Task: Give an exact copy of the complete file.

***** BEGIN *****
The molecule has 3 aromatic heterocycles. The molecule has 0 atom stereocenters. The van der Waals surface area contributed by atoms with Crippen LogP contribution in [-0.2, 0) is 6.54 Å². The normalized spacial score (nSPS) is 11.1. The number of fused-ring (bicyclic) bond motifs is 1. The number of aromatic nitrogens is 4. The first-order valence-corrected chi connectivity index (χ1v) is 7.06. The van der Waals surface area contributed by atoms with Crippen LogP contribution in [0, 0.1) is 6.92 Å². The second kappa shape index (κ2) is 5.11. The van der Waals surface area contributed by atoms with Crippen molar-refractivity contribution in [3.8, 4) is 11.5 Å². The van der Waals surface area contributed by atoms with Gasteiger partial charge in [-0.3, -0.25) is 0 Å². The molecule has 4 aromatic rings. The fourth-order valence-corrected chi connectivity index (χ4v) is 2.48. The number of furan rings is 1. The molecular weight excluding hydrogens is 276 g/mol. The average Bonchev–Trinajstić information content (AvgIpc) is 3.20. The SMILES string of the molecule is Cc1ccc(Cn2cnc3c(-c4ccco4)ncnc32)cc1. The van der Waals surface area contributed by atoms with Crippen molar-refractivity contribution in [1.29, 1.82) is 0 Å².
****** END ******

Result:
The molecule has 3 aromatic heterocycles. The molecule has 0 atom stereocenters. The van der Waals surface area contributed by atoms with Crippen LogP contribution in [-0.2, 0) is 6.54 Å². The normalized spacial score (nSPS) is 11.1. The number of fused-ring (bicyclic) bond motifs is 1. The number of aromatic nitrogens is 4. The first-order valence-corrected chi connectivity index (χ1v) is 7.06. The van der Waals surface area contributed by atoms with Crippen LogP contribution in [0, 0.1) is 6.92 Å². The second kappa shape index (κ2) is 5.11. The van der Waals surface area contributed by atoms with Crippen molar-refractivity contribution in [3.8, 4) is 11.5 Å². The van der Waals surface area contributed by atoms with Gasteiger partial charge in [-0.3, -0.25) is 0 Å². The molecule has 4 aromatic rings. The fourth-order valence-corrected chi connectivity index (χ4v) is 2.48. The number of furan rings is 1. The molecular weight excluding hydrogens is 276 g/mol. The average Bonchev–Trinajstić information content (AvgIpc) is 3.20. The SMILES string of the molecule is Cc1ccc(Cn2cnc3c(-c4ccco4)ncnc32)cc1. The van der Waals surface area contributed by atoms with Crippen molar-refractivity contribution in [1.29, 1.82) is 0 Å².